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“What Now?” Says Arts Student

<p>Ninety per cent of graduating Arts students “just didn’t think this far ahead, honestly&#8221;, new Australian Bureau of Statistics data shows.</p>

Ninety per cent of graduating Arts students “just didn’t think this far ahead, honestly”, new Australian Bureau of Statistics data shows.

Survey respondent Lilly Fairweather, a 2017 University of Melbourne Arts graduate, has finally succumbed to a long-suppressed existential crisis after submitting her final ever university essay.

“What now?” she said, genuinely unsure.

“Nothing in my philosophy major prepared me for this moment. I have been critically analysing, deconstructing, historicising and contextualising the discursively constructed concept of ‘life’ for three years now, yet I still don’t know what I’m doing with my own.”

Fairweather is just one of many University of Melbourne students experiencing graduation anxiety.

As the 2017 academic year draws to close, third year students are going to desperate lengths to avoid thinking about their future career paths.

Monica ‘Contiki 2k17’ Stewart, for instance, is using her SWOTVAC to plan a European holiday.

“I’m going to have a white Christmas in Paris, just to cool off after my hectic semester juggling captaincy roles in both the University of Melbourne Cheerleading Team and Glee Club,” the Toorak-based, former school captain of Haileybury College said.

“After undertaking a paid internship at my uncle’s boutique PR firm over the winter break, I have earned enough to spend four months in the Northern Hemisphere,” she said.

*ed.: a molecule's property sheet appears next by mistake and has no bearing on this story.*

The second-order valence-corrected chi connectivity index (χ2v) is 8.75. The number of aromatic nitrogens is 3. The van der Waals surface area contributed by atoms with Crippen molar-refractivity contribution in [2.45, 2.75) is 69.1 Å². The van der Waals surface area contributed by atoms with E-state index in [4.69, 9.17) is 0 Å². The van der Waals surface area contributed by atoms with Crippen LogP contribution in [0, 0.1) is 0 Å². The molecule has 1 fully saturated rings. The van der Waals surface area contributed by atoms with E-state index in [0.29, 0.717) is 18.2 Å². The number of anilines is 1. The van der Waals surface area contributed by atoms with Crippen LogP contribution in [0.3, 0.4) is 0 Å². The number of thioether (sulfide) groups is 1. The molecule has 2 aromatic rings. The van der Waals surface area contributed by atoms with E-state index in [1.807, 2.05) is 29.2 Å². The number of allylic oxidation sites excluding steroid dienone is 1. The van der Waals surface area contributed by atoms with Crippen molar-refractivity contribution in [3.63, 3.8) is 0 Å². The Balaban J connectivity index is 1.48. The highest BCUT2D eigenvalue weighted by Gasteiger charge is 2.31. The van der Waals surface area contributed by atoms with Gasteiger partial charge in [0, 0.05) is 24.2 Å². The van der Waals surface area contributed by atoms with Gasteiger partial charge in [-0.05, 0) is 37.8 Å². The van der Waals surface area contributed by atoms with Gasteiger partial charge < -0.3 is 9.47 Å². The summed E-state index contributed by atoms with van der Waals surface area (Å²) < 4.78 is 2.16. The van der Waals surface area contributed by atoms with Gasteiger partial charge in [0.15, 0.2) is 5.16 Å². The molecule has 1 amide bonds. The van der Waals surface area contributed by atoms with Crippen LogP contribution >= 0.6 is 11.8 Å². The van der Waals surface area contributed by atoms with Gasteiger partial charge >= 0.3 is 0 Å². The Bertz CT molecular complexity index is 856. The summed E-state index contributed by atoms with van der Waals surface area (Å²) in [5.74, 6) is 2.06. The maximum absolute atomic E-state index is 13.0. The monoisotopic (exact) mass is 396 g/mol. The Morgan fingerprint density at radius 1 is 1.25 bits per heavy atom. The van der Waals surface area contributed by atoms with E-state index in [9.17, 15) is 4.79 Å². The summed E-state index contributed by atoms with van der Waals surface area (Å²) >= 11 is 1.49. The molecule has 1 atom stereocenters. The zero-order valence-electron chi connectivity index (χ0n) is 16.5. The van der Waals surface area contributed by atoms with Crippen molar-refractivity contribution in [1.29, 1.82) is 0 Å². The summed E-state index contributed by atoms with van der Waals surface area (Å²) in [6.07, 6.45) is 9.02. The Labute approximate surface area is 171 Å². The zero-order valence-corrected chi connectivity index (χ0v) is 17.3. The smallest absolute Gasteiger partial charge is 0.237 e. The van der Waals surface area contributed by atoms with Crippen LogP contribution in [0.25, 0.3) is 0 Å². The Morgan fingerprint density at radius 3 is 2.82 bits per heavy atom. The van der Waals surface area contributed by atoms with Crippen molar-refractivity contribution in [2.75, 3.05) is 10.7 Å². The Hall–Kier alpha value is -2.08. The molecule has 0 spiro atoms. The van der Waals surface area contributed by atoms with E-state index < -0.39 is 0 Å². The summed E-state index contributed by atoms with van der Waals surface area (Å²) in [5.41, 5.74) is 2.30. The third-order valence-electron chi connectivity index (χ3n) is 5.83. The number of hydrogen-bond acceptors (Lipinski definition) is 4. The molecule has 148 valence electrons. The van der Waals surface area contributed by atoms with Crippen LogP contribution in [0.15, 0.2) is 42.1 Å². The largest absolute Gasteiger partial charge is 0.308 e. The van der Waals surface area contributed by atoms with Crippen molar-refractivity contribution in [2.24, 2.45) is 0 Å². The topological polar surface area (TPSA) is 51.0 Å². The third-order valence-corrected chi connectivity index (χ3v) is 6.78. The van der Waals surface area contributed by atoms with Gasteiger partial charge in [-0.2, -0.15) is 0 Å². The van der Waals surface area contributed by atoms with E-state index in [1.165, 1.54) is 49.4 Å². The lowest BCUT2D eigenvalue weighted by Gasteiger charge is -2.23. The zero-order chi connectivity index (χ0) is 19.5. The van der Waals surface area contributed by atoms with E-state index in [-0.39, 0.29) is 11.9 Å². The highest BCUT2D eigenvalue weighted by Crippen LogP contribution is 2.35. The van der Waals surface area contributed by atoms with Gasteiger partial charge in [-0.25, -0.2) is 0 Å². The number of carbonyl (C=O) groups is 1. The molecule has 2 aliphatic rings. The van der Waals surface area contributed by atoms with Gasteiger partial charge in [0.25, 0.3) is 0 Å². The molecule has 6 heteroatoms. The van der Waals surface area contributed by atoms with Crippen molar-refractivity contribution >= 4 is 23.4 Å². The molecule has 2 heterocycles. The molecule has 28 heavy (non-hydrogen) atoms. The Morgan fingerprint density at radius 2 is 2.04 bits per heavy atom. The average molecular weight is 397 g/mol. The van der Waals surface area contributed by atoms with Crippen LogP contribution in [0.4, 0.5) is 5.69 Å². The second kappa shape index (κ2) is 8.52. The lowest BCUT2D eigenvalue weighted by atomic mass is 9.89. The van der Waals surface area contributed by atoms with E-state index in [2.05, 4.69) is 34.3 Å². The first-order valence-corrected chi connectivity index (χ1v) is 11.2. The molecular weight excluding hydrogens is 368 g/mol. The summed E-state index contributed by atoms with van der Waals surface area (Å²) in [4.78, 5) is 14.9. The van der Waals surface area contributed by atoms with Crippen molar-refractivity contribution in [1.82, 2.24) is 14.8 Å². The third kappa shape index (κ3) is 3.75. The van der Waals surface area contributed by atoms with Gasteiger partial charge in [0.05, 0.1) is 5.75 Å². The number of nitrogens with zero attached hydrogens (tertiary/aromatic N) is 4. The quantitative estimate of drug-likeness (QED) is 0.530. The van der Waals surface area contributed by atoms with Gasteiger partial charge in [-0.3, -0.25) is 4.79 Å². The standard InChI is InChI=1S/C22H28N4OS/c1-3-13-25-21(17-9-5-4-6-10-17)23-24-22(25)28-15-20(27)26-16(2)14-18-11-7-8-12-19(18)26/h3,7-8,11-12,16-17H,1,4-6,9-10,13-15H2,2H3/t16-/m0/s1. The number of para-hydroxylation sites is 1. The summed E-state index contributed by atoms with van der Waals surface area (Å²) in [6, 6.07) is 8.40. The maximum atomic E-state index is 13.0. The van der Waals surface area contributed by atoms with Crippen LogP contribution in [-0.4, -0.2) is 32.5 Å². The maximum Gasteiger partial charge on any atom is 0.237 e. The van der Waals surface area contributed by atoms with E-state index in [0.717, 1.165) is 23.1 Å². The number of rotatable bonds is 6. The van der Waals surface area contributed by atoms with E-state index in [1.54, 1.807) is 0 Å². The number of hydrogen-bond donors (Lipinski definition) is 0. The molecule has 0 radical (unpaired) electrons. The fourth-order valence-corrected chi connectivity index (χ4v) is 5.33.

“Hopefully I can land a job when I get back, preferably as a social media consultant in the Melbourne café scene. I don’t think my uncle has any more menial office tasks I can do.”

First year Commerce student, Geoffrey Spud, on the other hand, is experiencing no such stress, with two full years of study ahead of him.

After a big year transitioning from high school to university life, Spud is just glad his unprecedented workload will soon ease.

“I can’t wait for the end-of-year uni holidays when my life won’t be so ruled by study,” said Spud, who today watched seven episodes of MythBusters Season 12, masturbated twice and viewed 137 Facebook memes, all to avoid studying for his inevitable exams.

“It’s just such a stressful time of year, it will be such a relief to finally put the textbooks away and start living again,” Spud said,  finishing his third packet of Cheezels whilst watching an obscure car-wrecking show on 7mate.

Meanwhile, jaded PhD student, William McGonigal, laughs sardonically at the undergraduate and Master’s students’ existential angst.

“Trust me, once you’re knee deep in an 80,000 word doctoral thesis, you cease to feel any human emotions whatsoever,” he said.

“As far as I can see, I’ll still be writing this thing when my grandchildren are finishing their bachelor’s degrees and I’ve long lost bowel control,” he said. “I don’t even know what the fuck I’m writing about anymore.”

‘Breaking (the) News’ is Farrago’s satire column and is not to be taken seriously.

Farrago's magazine cover - Edition Three 2021


Our final editions for the year are jam packed full of news, culture, photography, poetry, art, fiction and more...

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